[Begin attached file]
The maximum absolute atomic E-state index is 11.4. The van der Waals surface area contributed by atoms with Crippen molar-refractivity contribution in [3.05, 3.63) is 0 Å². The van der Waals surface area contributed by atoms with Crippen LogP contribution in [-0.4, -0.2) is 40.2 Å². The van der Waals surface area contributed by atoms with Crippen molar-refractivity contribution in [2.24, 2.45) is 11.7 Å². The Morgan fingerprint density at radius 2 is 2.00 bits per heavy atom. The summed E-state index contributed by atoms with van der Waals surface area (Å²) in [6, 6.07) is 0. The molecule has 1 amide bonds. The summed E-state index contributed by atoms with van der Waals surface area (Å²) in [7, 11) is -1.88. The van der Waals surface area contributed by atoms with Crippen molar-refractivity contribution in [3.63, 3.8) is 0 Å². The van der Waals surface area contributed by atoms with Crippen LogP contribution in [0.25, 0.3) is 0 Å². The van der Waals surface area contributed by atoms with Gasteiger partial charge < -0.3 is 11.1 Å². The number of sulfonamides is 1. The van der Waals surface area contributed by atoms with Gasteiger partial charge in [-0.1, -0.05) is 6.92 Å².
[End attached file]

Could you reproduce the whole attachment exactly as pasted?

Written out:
The maximum absolute atomic E-state index is 11.4. The van der Waals surface area contributed by atoms with Crippen molar-refractivity contribution in [3.05, 3.63) is 0 Å². The van der Waals surface area contributed by atoms with Crippen LogP contribution in [-0.4, -0.2) is 40.2 Å². The van der Waals surface area contributed by atoms with Crippen molar-refractivity contribution in [2.24, 2.45) is 11.7 Å². The Morgan fingerprint density at radius 2 is 2.00 bits per heavy atom. The summed E-state index contributed by atoms with van der Waals surface area (Å²) in [6, 6.07) is 0. The molecule has 1 amide bonds. The summed E-state index contributed by atoms with van der Waals surface area (Å²) in [7, 11) is -1.88. The van der Waals surface area contributed by atoms with Crippen molar-refractivity contribution in [3.63, 3.8) is 0 Å². The van der Waals surface area contributed by atoms with Crippen LogP contribution in [0.25, 0.3) is 0 Å². The van der Waals surface area contributed by atoms with Gasteiger partial charge < -0.3 is 11.1 Å². The number of sulfonamides is 1. The van der Waals surface area contributed by atoms with Gasteiger partial charge in [-0.1, -0.05) is 6.92 Å².